Golf Course Irrigation
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Golf Course Irrigation

Sep 11, 2015
Video Length:  1:04:50
Presented By:  Jake Lott

Golf course irrigation is a design skill in and of itself. In this webinar, we'll demonstrate some of the great tools Land F/X offers to help ensure proper mainline sizing and scheduling. We'll also discuss some of the key points to remember when using flow zones, shut-off valves, and valve-in-head rotors. While this webinar will not cover the theory behind golf course irrigation design, it will provide a detailed look at the Land F/X tools that pertain to golf course irrigation.


Webinar Contents:

Note: The following catalog of content covered in this webinar is time stamped to allow you to follow along or skip to sections of the video that are relevant to your questions. You can also search for content on this page using the FIND command in your browser (CTRL + F in Windows, Command + F in Mac OS.)

  • Intro/TOC
  • Understanding And Using the Right Equipment
  • Valve-in-Head (VIH) Rotors
  • Shut-Off Valves
  • Central Control System (Controller)
  • Joint Restraints
  • Flow Zones
  • Mainline vs. Lateral Line
  • Spot Elevations & Pipe Sizing
  • Scheduling Options

0:00 – 6:35: Intro/TOC

6:36 – 16:34: Understanding And Using the Right Equipment

Valve-in-Head (VIH) Rotors (7:40)

Selecting a specific VIH rotor model (7:40)


Shut-Off Valves (9:30)

Note: Shut-off valves are crucial to golf course irrigation because they allow portions of the system to be shut off during maintenance.


Central Control System (Controller) (10:40)

Adding a central controller (10:40)


Joint Restraints (11:25)

Adding joint restraints (11:25)


Overview of the different types of available joint restraints (11:30)


Placing the Equipment (13:20)

Placing shut-off valves (13:20)


Note: The computer won’t know your exact design intentions. It simply feels along the mainline and lateral line pipe, looks for different types of equipment, and calculates accordingly. (14:30)

16:35 – 23:09: Flow Zones

Accessing the Flow Zones feature from the Size Mainline tool and selecting a new Flow Zone (16:40)


Entering a Maximum Multi-valve Flow (17:00)

Note: Flow Zones don’t add flow – they only limit flow. And a Zone only limits flow if the given flow in an area exceeds the maximum flow that’s set for the zone.


Double-clicking a flow callout number to change its value (20:30)


Using the Highlight Station tool to show the contents of a Flow Zone (22:30)

23:10 – 38:59: Mainline vs. Lateral Line

Placing a few heads (23:10)


Hooking the heads together using Lateral Line (the system will treat the pipe like mainline) (25:25)


Placing shut-off (gate) valves (26:20)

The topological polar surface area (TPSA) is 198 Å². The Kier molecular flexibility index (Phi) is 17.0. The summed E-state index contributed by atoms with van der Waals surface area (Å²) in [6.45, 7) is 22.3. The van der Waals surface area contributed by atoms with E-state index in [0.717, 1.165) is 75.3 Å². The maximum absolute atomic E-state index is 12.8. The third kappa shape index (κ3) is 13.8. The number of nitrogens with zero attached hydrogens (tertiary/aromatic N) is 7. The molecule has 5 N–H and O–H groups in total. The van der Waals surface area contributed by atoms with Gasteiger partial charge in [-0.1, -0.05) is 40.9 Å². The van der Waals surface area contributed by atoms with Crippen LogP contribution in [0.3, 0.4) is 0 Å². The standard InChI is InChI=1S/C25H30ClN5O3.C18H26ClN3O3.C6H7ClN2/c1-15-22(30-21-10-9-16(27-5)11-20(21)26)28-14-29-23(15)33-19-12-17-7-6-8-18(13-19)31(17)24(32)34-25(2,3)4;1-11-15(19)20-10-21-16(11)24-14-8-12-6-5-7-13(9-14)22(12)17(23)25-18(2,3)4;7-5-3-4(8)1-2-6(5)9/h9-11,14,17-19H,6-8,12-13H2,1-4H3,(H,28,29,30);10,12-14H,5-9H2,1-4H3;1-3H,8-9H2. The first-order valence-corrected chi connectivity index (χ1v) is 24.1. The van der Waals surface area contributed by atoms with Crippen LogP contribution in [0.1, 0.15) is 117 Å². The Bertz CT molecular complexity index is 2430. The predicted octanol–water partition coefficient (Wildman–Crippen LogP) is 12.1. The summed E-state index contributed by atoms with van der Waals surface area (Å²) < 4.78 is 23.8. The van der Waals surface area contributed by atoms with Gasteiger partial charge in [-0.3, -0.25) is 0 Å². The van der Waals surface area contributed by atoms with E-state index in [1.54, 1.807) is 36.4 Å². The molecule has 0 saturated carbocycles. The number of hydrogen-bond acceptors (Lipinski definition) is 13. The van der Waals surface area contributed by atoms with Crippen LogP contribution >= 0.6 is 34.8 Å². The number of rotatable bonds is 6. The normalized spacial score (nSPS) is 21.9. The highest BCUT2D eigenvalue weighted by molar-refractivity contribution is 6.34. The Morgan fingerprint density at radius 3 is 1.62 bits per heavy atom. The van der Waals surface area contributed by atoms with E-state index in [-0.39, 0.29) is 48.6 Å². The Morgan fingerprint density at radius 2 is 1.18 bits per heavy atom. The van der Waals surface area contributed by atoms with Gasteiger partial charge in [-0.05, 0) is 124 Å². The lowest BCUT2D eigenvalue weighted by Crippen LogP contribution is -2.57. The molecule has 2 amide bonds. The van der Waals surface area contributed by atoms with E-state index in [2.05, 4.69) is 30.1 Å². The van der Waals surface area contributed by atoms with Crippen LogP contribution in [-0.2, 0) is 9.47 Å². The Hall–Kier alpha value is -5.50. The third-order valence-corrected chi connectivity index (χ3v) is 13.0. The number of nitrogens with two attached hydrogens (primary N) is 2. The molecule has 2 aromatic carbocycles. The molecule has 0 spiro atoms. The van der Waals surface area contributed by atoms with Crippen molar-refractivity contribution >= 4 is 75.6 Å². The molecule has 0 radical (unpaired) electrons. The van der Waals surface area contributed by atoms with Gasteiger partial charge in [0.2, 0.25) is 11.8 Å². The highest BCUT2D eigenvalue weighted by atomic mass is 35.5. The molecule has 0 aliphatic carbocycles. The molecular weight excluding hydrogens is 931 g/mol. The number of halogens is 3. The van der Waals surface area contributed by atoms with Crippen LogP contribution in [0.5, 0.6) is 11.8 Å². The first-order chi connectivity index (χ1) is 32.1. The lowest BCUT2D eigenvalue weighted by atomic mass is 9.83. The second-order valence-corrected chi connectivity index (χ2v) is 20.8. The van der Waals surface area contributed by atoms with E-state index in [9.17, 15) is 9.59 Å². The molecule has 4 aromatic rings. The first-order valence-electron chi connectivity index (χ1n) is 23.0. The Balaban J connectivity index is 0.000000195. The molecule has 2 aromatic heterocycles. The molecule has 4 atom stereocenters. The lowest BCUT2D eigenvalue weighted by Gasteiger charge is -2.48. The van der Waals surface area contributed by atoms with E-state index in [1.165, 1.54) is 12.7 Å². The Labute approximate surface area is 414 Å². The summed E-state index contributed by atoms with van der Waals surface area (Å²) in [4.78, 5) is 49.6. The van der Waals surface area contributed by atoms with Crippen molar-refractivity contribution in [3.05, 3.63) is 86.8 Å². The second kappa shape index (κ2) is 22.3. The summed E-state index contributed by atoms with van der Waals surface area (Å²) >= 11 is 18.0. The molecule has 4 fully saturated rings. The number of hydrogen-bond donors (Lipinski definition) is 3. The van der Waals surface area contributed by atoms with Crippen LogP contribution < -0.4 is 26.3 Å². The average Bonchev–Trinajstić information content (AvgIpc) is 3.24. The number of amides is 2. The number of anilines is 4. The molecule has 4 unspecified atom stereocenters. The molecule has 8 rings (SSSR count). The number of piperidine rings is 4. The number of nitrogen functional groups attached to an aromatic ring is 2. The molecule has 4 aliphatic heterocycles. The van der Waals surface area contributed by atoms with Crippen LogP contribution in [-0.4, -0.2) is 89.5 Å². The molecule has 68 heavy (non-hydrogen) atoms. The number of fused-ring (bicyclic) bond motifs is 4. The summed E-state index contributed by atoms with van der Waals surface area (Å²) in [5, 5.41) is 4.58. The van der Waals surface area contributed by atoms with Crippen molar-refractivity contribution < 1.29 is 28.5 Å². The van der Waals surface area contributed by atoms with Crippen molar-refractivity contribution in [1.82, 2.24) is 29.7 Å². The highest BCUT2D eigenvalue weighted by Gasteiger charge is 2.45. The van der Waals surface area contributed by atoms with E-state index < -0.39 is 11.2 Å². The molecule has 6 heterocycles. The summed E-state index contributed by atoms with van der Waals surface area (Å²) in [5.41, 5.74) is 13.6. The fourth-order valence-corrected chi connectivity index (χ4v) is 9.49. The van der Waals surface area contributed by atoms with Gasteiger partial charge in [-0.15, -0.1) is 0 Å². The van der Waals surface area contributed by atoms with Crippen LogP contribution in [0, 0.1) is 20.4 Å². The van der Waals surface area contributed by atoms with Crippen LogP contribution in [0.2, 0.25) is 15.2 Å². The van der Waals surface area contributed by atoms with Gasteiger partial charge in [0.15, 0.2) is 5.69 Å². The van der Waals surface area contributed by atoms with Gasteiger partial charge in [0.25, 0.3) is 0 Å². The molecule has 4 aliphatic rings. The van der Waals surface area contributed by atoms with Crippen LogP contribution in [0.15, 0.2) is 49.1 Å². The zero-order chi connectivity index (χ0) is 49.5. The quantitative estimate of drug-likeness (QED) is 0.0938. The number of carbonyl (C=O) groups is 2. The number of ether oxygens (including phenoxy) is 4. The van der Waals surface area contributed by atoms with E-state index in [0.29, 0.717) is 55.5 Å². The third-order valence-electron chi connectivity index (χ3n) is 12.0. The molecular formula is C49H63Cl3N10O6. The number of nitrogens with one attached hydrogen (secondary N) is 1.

Piping to the gate valves with mainline and connecting to the heads (26:40)


Using Highlight Station to highlight the zone. Note that it will only highlight up to the shut-off valves if you select a zone, or highlight the system but not the zones if you select the pipe outside the zones. (27:20)


Placing Flow Zones and setting a maximum flow for each zone (27:52)


Placing Schematic Irrigation zones (29:30)



Placing a cap to simulate a flow zone (30:30)


Using Highlight Station to determine the flow of a given area (31:45)


Placing the cap (32:15)


Placing an isolation valve and piping to it from the cap (32:40)


Placing additional caps and copying/pasting them (before piping to them) (33:30)


Piping to the caps (34:15)


Note: Lateral pipe can’t usually handle quick coupler valves. However, in the system we’ve set up, the lateral line behaves like mainline and can therefore handle quick coupler valves. (34:40)


Using Match Properties and drawing a window across the entire plan to open and close isolation valves (36:10)

39:00 – 56:19: Spot Elevations & Pipe Sizing

Note: When you have Land F/X Spot Elevations placed throughout your site, the system will assign each component to the nearest Spot Elevation. For this reason, we recommend placing Spot Elevations generously throughout the site. (39:00)


Using the Verify Mainline tool to ensure that all components are connected to a water source and that all valves are called out (41:30)


Using the Valve Callout tool to label valve-in-head rotors (note that you can click your Valve Callouts to renumber them incrementally). (41:30)


Sizing the mainline and using Spot Elevations for valve elevations (44:30)


Question: Can Spot Elevations be in an Xref? (48:05)

Answer: Great idea. We’ll look into adding a toggle offering an option to place them in an Xref.


Note: You can use the NCOPY command to create boundaries and areas in Xefs – it recognizes polylines in Xrefs. (50:30)


Checking the Critical Analysis (52:25)


Checking the tees with View Data (53:29)

56:20 – end: Scheduling Options

The Irrigation Schedule (56:25)


The Valve Schedule (pinpoints troubleshooting issues such as unknown valves or wire lengths). Note that the schedule also recognizes the closest controller. (57:05)


The Runtime Schedule (allows you to determine a runtime based on the amount of watering you need per day or week) (58:50)

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